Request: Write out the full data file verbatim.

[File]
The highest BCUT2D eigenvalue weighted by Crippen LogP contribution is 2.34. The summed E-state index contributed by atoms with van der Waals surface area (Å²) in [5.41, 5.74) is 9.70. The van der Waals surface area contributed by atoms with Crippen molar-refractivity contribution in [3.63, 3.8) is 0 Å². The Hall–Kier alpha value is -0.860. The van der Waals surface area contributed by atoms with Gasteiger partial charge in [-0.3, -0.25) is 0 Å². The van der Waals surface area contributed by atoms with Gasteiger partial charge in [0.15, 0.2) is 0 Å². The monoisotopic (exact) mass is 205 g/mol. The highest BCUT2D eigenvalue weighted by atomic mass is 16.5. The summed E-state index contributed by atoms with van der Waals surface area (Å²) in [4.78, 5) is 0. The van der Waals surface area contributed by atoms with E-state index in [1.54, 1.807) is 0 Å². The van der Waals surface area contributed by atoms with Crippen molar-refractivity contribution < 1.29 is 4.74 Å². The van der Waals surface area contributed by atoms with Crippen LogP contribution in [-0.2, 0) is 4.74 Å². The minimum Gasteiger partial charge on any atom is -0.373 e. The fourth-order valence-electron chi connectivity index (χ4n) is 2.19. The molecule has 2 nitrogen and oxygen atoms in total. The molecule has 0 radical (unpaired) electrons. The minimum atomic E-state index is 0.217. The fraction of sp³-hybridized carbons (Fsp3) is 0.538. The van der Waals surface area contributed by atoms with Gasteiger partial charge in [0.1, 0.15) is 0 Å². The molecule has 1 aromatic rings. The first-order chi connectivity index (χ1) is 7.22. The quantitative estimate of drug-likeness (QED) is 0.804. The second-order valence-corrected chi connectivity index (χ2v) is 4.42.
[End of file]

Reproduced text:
The highest BCUT2D eigenvalue weighted by Crippen LogP contribution is 2.34. The summed E-state index contributed by atoms with van der Waals surface area (Å²) in [5.41, 5.74) is 9.70. The van der Waals surface area contributed by atoms with Crippen molar-refractivity contribution in [3.63, 3.8) is 0 Å². The Hall–Kier alpha value is -0.860. The van der Waals surface area contributed by atoms with Gasteiger partial charge in [-0.3, -0.25) is 0 Å². The van der Waals surface area contributed by atoms with Gasteiger partial charge in [0.15, 0.2) is 0 Å². The monoisotopic (exact) mass is 205 g/mol. The highest BCUT2D eigenvalue weighted by atomic mass is 16.5. The summed E-state index contributed by atoms with van der Waals surface area (Å²) in [4.78, 5) is 0. The van der Waals surface area contributed by atoms with E-state index in [1.54, 1.807) is 0 Å². The van der Waals surface area contributed by atoms with Crippen molar-refractivity contribution < 1.29 is 4.74 Å². The van der Waals surface area contributed by atoms with Crippen LogP contribution in [-0.2, 0) is 4.74 Å². The minimum Gasteiger partial charge on any atom is -0.373 e. The fourth-order valence-electron chi connectivity index (χ4n) is 2.19. The molecule has 2 nitrogen and oxygen atoms in total. The molecule has 0 radical (unpaired) electrons. The minimum atomic E-state index is 0.217. The fraction of sp³-hybridized carbons (Fsp3) is 0.538. The van der Waals surface area contributed by atoms with Gasteiger partial charge in [0.1, 0.15) is 0 Å². The molecule has 1 aromatic rings. The first-order chi connectivity index (χ1) is 7.22. The quantitative estimate of drug-likeness (QED) is 0.804. The second-order valence-corrected chi connectivity index (χ2v) is 4.42.